California Superior Court Judge Timothy M. Frawley's dismissed the challenge, saying that "[p]etitioner has failed to explain why the term 'eliminates' is inherently argumentative, while the term 'limit' is not."

One can argue about the inherent argumentativity, misleadingness or prejudiciality of the choices of language. But in at least one important sense, the anti-gay crowd is right that eliminate is more negative than limit. That's because eliminate, unlike limit, is downward-entailing in its complement, which, as shown in Bill Ladusaw's brilliant dissertation, correlates with the licensing of negative polarity items.

Here's an explanation for the uninitiated. It was noticed that certain words, like ever, are licensed in negative contexts, in the sense that they can exist in negative contexts but not the corresponding affirmative contexts. For example:

Nobody ever told me there'd be days like these
*Somebody ever told me there'd be days like these
Yochanan didn't ever tell me there'd be days like these
*Yochanan ever told me there'd be days like these
(Following convention, the asterisk indicates ungrammaticality.)

This led words like ever to become known as "negative polarity items" or NPIs for short. But many other words license NPIs without being logical negators.

Yeshaayahu denied that he ever smoked pot.
*Yeshaayahu affirmed that he ever smoked pot.

Few people ever walked on the moon.
*Many people ever walked on the moon.

Shmuel supported gay marriage before he ever found out his son was gay.
*Shmuel supported gay marriage after he ever found out his son was gay.

Everyone who's ever lived in California knows it's a crazy place.
*Someone who's ever lived in California knows it's a crazy place.


Some of these licensing words seem negative and can be rephrased using negatives, or else broken down into component parts that include negatives. Deny can be recast as say that not, and few can be restated as not many. But this is not true of all NPI licensers. Before is not the same as not after (because neither covers contemporaneous events) and every doesn't mean not some. Moreover, in neither of these pairs is one member of the pair more intuitively negative than the other.

What Ladusaw showed was that the concept of downward entailingness was a better predictor of the ability to license NPIs than the concept of negativity. A context is downward-entailing if and only if in that context, replacing a set with its proper subset preserves the truth of the sentence. For example:

Yisroel didn't eat fruit -->
Yisroel didn't eat bananas


Bananas is a proper subset of fruit. These sentences exemplify the fact that the scope of negation is a downward-entailing context. If the first sentence is true, the second one is necessarily true as well. The following sentences show that this property is shared by deny, few, before and the first argument of every.

Dafna denied eating fruit -->
Dafna denied eating bananas
(on one reading of the sentence)

Few people ate fruit -->
Few people ate bananas

Ofer says a bracha before eating fruit -->
Ofer says a bracha before eating bananas

Everyone who eats fruit is gay -->
Everyone who eats bananas is gay

These entailments do not hold of the counterparts of these words.

John ate fruit --/-->
John ate bananas

Dafna affirmed eating fruit --/-->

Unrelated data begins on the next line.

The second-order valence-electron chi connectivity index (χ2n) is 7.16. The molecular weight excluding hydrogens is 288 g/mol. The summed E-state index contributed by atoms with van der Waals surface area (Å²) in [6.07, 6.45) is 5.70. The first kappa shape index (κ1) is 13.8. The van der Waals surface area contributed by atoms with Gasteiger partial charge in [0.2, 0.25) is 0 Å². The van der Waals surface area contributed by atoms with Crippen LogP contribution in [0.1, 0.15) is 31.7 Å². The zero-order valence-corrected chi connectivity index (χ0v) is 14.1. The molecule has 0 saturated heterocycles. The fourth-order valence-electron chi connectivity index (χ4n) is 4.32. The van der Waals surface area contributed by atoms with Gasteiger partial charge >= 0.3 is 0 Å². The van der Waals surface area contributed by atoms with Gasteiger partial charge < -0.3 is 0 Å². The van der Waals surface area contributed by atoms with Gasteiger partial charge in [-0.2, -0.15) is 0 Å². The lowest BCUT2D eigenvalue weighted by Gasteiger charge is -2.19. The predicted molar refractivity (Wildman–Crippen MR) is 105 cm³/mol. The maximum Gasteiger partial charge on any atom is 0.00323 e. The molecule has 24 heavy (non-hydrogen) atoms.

Dafna affirmed eating bananas
(on any reading of the sentence)

Many people ate fruit --/-->
Many people ate bananas

Ofer says a bracha after eating fruit --/-->
Ofer says a bracha after eating bananas

Someone who eats fruit is gay --/-->
Someone who eats bananas is gay

Now, back to the proposition. Eliminate is a downward-entailing word, and licenses ever.

Ryvka eliminated fruit from her diet so as not to appear to be homosexual -->
Ryvka eliminated bananas from her diet so as not to appear to be homosexual

Ryvka eliminated the situations in which she ever had to feel guilty.

Limited is not downward entailing, and doesn't license ever.

Ora limited the fruit in her diet so as to appear less homosexual --/-->
Ora limited the bananas in her diet so as to appear less homosexual

*Ora limited the situations in which she ever had to feel guilty.

These judgments are somewhat subtle, but I think they're correct; or if not correct, at least onto something.
Author : Uri

Solum on defining "strict construction" and "judicial activism"
Prof. Solum's Legal Theory Lexicon here attempts to debunk, rather than define, the terms "strict construction" and "judicial activism", which he does by showing that straightforward attempts to define the terms fail for one reason or another.

He concludes that "'strict construction' and 'judicial activism' are simply not very useful as theory terms for academic constitutional lawyers." He fails, however, to explain why their use is so widespread. The obvious answer seems to be that they are useful terms of propaganda. It's much easier to rail against judicial activists and offer strict constructionist judges as an alternative if you don't have to state your objections or proposed alternatives with any clarity or specificity.
Author : Uri

Contradictionary: "inequality" vs. "class"
[Update: I've been working on a linguistic analysis of the Second Amendment and DC v. Heller, and plan to post about it. But I've gotten pretty distracted by the definition of "natural born citizen" in the Constitution and the issue of whether John McCain falls under it (the answer is no). I will post about that too. For now, here's a brief note about political discourse. - Uri]